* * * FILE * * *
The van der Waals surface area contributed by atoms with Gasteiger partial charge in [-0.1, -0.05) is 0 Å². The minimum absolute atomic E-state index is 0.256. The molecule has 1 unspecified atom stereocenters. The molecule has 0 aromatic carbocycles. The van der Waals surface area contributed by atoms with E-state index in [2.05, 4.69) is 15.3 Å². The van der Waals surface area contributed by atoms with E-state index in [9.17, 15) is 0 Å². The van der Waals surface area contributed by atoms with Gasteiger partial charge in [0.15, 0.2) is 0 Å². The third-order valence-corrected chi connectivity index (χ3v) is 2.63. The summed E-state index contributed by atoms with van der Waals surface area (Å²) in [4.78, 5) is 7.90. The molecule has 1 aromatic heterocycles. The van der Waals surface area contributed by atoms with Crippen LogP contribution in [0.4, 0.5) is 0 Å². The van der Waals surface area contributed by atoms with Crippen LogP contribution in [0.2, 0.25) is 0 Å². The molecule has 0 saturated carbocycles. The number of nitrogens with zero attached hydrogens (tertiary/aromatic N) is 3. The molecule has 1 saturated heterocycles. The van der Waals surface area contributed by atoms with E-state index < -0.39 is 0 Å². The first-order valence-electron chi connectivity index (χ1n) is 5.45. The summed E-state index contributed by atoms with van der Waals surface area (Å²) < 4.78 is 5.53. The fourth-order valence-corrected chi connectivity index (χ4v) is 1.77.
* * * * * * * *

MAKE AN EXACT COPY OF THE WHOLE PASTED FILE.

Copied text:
The van der Waals surface area contributed by atoms with Gasteiger partial charge in [-0.1, -0.05) is 0 Å². The minimum absolute atomic E-state index is 0.256. The molecule has 1 unspecified atom stereocenters. The molecule has 0 aromatic carbocycles. The van der Waals surface area contributed by atoms with E-state index in [2.05, 4.69) is 15.3 Å². The van der Waals surface area contributed by atoms with E-state index in [9.17, 15) is 0 Å². The van der Waals surface area contributed by atoms with Gasteiger partial charge in [0.15, 0.2) is 0 Å². The third-order valence-corrected chi connectivity index (χ3v) is 2.63. The summed E-state index contributed by atoms with van der Waals surface area (Å²) in [4.78, 5) is 7.90. The molecule has 1 aromatic heterocycles. The van der Waals surface area contributed by atoms with Crippen LogP contribution in [0.4, 0.5) is 0 Å². The van der Waals surface area contributed by atoms with Crippen LogP contribution in [0.2, 0.25) is 0 Å². The molecule has 0 saturated carbocycles. The number of nitrogens with zero attached hydrogens (tertiary/aromatic N) is 3. The molecule has 1 saturated heterocycles. The van der Waals surface area contributed by atoms with E-state index < -0.39 is 0 Å². The first-order valence-electron chi connectivity index (χ1n) is 5.45. The summed E-state index contributed by atoms with van der Waals surface area (Å²) < 4.78 is 5.53. The fourth-order valence-corrected chi connectivity index (χ4v) is 1.77.